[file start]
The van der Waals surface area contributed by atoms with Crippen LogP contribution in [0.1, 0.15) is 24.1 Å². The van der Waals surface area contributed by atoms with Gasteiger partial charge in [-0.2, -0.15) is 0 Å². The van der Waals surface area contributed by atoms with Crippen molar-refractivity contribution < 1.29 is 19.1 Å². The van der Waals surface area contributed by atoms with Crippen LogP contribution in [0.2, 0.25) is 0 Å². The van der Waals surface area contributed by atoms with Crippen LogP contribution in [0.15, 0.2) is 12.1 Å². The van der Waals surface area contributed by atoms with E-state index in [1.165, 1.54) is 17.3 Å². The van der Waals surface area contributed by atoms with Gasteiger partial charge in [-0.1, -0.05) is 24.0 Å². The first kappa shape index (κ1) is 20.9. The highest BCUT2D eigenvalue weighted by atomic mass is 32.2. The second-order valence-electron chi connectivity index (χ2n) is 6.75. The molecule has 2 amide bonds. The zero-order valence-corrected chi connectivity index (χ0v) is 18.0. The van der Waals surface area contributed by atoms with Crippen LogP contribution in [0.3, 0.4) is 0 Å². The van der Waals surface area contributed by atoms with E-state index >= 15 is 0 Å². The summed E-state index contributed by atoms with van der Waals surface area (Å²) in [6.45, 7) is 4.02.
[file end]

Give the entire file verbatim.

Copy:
The van der Waals surface area contributed by atoms with Crippen LogP contribution in [0.1, 0.15) is 24.1 Å². The van der Waals surface area contributed by atoms with Gasteiger partial charge in [-0.2, -0.15) is 0 Å². The van der Waals surface area contributed by atoms with Crippen molar-refractivity contribution < 1.29 is 19.1 Å². The van der Waals surface area contributed by atoms with Crippen LogP contribution in [0.2, 0.25) is 0 Å². The van der Waals surface area contributed by atoms with Crippen LogP contribution in [0.15, 0.2) is 12.1 Å². The van der Waals surface area contributed by atoms with E-state index in [1.165, 1.54) is 17.3 Å². The van der Waals surface area contributed by atoms with Gasteiger partial charge in [-0.1, -0.05) is 24.0 Å². The first kappa shape index (κ1) is 20.9. The highest BCUT2D eigenvalue weighted by atomic mass is 32.2. The second-order valence-electron chi connectivity index (χ2n) is 6.75. The molecule has 2 amide bonds. The zero-order valence-corrected chi connectivity index (χ0v) is 18.0. The van der Waals surface area contributed by atoms with Crippen LogP contribution in [0.3, 0.4) is 0 Å². The van der Waals surface area contributed by atoms with E-state index >= 15 is 0 Å². The summed E-state index contributed by atoms with van der Waals surface area (Å²) in [6.45, 7) is 4.02.